Press Release – Pay Equity Challenge Coalition
Senior Citizens Minister Jo Goodhew needs a better response to pay inequity than to suggest the correlation between gender and low occupational status is ‘debatable’, the Pay Equity Challenge Coalition said today.Media release: Pay Equity Challenge Coalition
Wednesday February 20, 2013
Minister misguided on gender and pay connection
Senior Citizens Minister Jo Goodhew needs a better response to pay inequity than to suggest the correlation between gender and low occupational status is ‘debatable’, the Pay Equity Challenge Coalition said today.
The Health Select Committee has published its response to a petition calling on the Government to properly fund aged care services in New Zealand to ensure better pay and training for caregivers in the sector.
Jo Goodhew is quoted in the report as saying that the strength of correlation between gender and low occupational status is debatable, as more women are now accessing occupations at various levels, and said that over time the gender pay gap will reduce as occupational and vertical segregation does.
“The Minister appears not to have any understanding of the reasons why there is a gender pay gap. There is no evidence to back up her claim that the gender pay gap is reducing due to the occupational status of women changing,” said Angela McLeod, Pay Equity Challenge Coalition spokesperson.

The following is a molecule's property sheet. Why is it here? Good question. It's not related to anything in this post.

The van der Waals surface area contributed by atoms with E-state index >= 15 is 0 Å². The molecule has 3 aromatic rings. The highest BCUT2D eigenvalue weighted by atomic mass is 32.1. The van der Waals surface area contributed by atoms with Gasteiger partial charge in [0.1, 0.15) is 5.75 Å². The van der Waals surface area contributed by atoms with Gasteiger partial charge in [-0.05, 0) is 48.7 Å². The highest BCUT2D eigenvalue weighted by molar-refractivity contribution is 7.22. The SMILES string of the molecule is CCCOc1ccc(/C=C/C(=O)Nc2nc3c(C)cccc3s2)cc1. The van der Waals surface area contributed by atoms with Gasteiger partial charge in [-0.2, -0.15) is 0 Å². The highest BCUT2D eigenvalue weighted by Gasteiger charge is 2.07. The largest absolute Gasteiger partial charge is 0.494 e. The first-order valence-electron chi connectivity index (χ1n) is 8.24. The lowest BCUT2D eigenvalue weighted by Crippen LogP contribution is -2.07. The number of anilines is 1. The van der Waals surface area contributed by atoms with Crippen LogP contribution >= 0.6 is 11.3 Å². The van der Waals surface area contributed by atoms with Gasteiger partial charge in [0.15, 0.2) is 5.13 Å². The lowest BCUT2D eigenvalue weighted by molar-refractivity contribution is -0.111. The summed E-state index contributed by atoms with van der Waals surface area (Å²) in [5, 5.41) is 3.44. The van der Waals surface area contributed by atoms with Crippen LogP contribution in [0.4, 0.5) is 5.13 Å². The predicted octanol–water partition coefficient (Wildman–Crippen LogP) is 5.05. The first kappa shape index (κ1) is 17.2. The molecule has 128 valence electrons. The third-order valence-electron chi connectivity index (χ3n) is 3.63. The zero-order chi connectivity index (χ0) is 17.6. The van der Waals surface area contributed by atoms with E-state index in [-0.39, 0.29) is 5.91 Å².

“The gender pay gap has stubbornly sat between 10-13 per cent for the last several years and is not reducing – in fact figures released by the Department of Statistics in February showed it again well over 13 per cent.”
“All of the evidence that we have seen shows a very strong relationship between low pay and the concentration of women in the caring sector.”
Angela McLeod said that it was unacceptable for the Minister to use the excuse that it costs too much to remedy the low pay issue in the aged care sector.
“We need to start valuing our women workers, especially those that care for our vulnerable elderly.
“Caregivers, who are overwhelmingly women, should be decently and equitably paid for the hard and skilled work they provide and should not be paid less because they are women nor because their work is undervalued.
“We want to see the Government honour its obligations under international human rights conventions, such as CEDAW, to pay women fairly,” Angela McLeod said.
Comments from the Minister for Senior Citizens on pay rates, from the Health Select Committee’s report, are below.
The minister said the strength of correlation between gender and low occupational status is debatable, as more women are now accessing occupations at various levels, many of which have traditionally been the domain of males. It is believed that over time this will reduce the gender pay gap as occupational and vertical segregation are major contributing factors to women’s lower pay rates. The minister agreed that caregivers should be celebrated, because what they do each day makes a positive difference to the lives of older New Zealanders.
The full report is here (http://payequity.files.wordpress.com/2013/02/annals-petition.pdf), and was in response to a petition by the New Zealand Nurses Organisation and the Service and Food Workers Union.